After spending the last four years trapped in a loveless grand coalition with the centre-left Social Democrats, Germany’s conservative chancellor Angela Merkel is looking forward to happier, more productive days in a cosy new centre-right coalition with her preferred partners, the pro-business Free Democrats.
However, rather than smooth sailing with her new, more like-minded coalition partners, it’s turned out to be one turf battle after another between Merkel’s conservative Christian Democrats and their Bavarian sister party, the Christian Social Union, on the one side and the Free Democrats on the other.
In Sunday’s federal election, the 37-year-old conservative
Economy Minister won 68.1 percent of the direct votes in his
constituency — more than any other politician in Germany, and
nearly 20 points more than Chancellor Angela Merkel — and
earning him the nickname “King of the votes” in German media.
Sunday’s federal election threw Germany’s Greens into a state of disarray — should they celebrate their best result ever or mourn the fact they failed to prevent a centre-right coalition and languished in fifth place?
Germans have voted for change. A centre-right government with a clear parliamentary majority will replace the ungainly grand coalition of conservatives and Social Democrats that ran Europe's biggest economy for the last four years.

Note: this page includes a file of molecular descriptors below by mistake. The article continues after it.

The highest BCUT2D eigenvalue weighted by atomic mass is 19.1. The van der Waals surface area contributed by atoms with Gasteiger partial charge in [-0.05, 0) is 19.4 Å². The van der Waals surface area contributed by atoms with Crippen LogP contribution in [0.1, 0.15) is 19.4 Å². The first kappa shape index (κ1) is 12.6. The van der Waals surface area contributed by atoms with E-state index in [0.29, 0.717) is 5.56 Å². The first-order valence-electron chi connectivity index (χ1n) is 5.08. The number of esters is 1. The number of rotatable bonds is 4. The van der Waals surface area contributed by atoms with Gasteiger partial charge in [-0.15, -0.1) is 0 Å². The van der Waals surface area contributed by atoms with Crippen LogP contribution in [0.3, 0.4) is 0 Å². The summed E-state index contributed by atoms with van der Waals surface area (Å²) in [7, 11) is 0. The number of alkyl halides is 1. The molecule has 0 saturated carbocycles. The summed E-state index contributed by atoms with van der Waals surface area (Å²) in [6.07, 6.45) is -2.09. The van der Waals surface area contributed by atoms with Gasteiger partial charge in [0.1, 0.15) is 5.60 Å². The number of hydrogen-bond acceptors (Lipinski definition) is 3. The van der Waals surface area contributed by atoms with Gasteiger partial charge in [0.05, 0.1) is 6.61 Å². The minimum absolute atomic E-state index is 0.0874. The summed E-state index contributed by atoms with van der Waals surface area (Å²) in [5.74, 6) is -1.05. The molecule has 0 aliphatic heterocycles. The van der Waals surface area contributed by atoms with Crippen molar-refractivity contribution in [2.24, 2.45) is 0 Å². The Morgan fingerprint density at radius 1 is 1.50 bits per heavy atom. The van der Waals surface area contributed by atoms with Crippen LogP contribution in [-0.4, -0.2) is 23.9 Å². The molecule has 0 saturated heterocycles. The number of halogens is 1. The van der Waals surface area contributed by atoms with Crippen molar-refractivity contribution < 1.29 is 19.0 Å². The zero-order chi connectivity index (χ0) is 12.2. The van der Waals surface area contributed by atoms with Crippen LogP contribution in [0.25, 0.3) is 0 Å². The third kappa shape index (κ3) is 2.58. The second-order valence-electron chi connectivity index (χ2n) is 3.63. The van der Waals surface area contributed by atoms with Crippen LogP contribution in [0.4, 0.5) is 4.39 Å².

This should mean an end to "steady as she goes" lowest common denominator policies, and at least some reform of the country's tax and welfare system. The liberal Free Democrats, who recorded their best ever result with around 14.7 percent, will try to pull the new government towards tax cuts, health care reform, a reduction in welfare spending and a loosening of job protection in small business.
Welcome to the live blog of the German election, a showdown between Foreign Minister Frank-Walter Steinmeier (left) and Chancellor Angela Merkel (right). More than 50 Reuters correspondents, photographers and television crews in Berlin and across Germany will be tracking the story throughout the weekend.